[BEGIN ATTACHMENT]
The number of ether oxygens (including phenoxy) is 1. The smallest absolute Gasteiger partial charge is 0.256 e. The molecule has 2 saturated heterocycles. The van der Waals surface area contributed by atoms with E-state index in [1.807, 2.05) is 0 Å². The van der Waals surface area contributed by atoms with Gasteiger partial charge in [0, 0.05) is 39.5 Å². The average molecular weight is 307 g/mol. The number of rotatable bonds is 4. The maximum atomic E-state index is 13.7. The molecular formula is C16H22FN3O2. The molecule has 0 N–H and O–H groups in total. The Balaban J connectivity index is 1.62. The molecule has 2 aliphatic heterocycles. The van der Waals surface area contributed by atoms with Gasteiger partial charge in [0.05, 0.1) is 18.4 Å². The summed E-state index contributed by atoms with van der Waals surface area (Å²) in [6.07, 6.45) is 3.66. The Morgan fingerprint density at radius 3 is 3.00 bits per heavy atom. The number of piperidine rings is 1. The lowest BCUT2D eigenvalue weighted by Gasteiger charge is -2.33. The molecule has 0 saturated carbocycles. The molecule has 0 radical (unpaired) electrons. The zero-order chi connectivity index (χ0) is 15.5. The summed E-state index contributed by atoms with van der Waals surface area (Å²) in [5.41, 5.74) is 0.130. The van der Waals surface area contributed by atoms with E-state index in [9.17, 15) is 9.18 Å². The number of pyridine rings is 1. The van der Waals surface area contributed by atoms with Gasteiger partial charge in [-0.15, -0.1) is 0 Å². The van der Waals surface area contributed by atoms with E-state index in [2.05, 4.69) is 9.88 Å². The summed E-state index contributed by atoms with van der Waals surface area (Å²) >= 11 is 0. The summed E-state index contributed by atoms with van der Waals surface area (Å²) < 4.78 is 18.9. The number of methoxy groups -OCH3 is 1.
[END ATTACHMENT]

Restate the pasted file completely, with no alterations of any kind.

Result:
The number of ether oxygens (including phenoxy) is 1. The smallest absolute Gasteiger partial charge is 0.256 e. The molecule has 2 saturated heterocycles. The van der Waals surface area contributed by atoms with E-state index in [1.807, 2.05) is 0 Å². The van der Waals surface area contributed by atoms with Gasteiger partial charge in [0, 0.05) is 39.5 Å². The average molecular weight is 307 g/mol. The number of rotatable bonds is 4. The maximum atomic E-state index is 13.7. The molecular formula is C16H22FN3O2. The molecule has 0 N–H and O–H groups in total. The Balaban J connectivity index is 1.62. The molecule has 2 aliphatic heterocycles. The van der Waals surface area contributed by atoms with Gasteiger partial charge in [0.05, 0.1) is 18.4 Å². The summed E-state index contributed by atoms with van der Waals surface area (Å²) in [6.07, 6.45) is 3.66. The Morgan fingerprint density at radius 3 is 3.00 bits per heavy atom. The number of piperidine rings is 1. The lowest BCUT2D eigenvalue weighted by Gasteiger charge is -2.33. The molecule has 0 saturated carbocycles. The molecule has 0 radical (unpaired) electrons. The zero-order chi connectivity index (χ0) is 15.5. The summed E-state index contributed by atoms with van der Waals surface area (Å²) in [5.41, 5.74) is 0.130. The van der Waals surface area contributed by atoms with E-state index in [9.17, 15) is 9.18 Å². The number of pyridine rings is 1. The van der Waals surface area contributed by atoms with Gasteiger partial charge in [-0.15, -0.1) is 0 Å². The van der Waals surface area contributed by atoms with E-state index in [2.05, 4.69) is 9.88 Å². The summed E-state index contributed by atoms with van der Waals surface area (Å²) >= 11 is 0. The summed E-state index contributed by atoms with van der Waals surface area (Å²) < 4.78 is 18.9. The number of methoxy groups -OCH3 is 1.